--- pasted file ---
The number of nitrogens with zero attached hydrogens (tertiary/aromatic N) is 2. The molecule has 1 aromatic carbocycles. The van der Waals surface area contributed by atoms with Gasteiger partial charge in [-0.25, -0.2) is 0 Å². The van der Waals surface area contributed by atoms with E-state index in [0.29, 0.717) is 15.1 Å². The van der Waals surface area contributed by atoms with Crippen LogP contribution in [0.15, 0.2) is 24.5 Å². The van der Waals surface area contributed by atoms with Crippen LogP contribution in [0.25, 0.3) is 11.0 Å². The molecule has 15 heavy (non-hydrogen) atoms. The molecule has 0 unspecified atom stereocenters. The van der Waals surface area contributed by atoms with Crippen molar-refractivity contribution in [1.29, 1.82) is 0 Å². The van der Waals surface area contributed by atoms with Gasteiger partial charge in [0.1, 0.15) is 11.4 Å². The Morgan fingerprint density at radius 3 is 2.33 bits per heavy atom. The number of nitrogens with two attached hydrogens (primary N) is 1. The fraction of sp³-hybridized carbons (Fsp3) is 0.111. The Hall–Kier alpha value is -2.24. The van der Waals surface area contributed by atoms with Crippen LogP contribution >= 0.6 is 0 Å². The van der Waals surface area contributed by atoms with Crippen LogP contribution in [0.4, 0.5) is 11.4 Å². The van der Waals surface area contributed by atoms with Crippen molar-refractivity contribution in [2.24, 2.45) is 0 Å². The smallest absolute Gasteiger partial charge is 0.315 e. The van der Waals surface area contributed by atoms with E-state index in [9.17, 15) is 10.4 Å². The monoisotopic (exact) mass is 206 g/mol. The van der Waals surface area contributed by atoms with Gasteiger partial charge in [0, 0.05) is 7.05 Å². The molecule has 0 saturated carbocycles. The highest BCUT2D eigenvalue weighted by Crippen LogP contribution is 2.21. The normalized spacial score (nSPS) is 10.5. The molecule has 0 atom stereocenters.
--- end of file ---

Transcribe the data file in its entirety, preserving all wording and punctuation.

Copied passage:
The number of nitrogens with zero attached hydrogens (tertiary/aromatic N) is 2. The molecule has 1 aromatic carbocycles. The van der Waals surface area contributed by atoms with Gasteiger partial charge in [-0.25, -0.2) is 0 Å². The van der Waals surface area contributed by atoms with E-state index in [0.29, 0.717) is 15.1 Å². The van der Waals surface area contributed by atoms with Crippen LogP contribution in [0.15, 0.2) is 24.5 Å². The van der Waals surface area contributed by atoms with Crippen LogP contribution in [0.25, 0.3) is 11.0 Å². The molecule has 15 heavy (non-hydrogen) atoms. The molecule has 0 unspecified atom stereocenters. The van der Waals surface area contributed by atoms with Crippen molar-refractivity contribution in [1.29, 1.82) is 0 Å². The van der Waals surface area contributed by atoms with Gasteiger partial charge in [0.1, 0.15) is 11.4 Å². The Morgan fingerprint density at radius 3 is 2.33 bits per heavy atom. The number of nitrogens with two attached hydrogens (primary N) is 1. The fraction of sp³-hybridized carbons (Fsp3) is 0.111. The Hall–Kier alpha value is -2.24. The van der Waals surface area contributed by atoms with Crippen LogP contribution >= 0.6 is 0 Å². The van der Waals surface area contributed by atoms with Crippen LogP contribution in [0.4, 0.5) is 11.4 Å². The van der Waals surface area contributed by atoms with Crippen molar-refractivity contribution in [2.24, 2.45) is 0 Å². The smallest absolute Gasteiger partial charge is 0.315 e. The van der Waals surface area contributed by atoms with E-state index in [9.17, 15) is 10.4 Å². The monoisotopic (exact) mass is 206 g/mol. The van der Waals surface area contributed by atoms with Gasteiger partial charge in [0, 0.05) is 7.05 Å². The molecule has 0 saturated carbocycles. The highest BCUT2D eigenvalue weighted by Crippen LogP contribution is 2.21. The normalized spacial score (nSPS) is 10.5. The molecule has 0 atom stereocenters.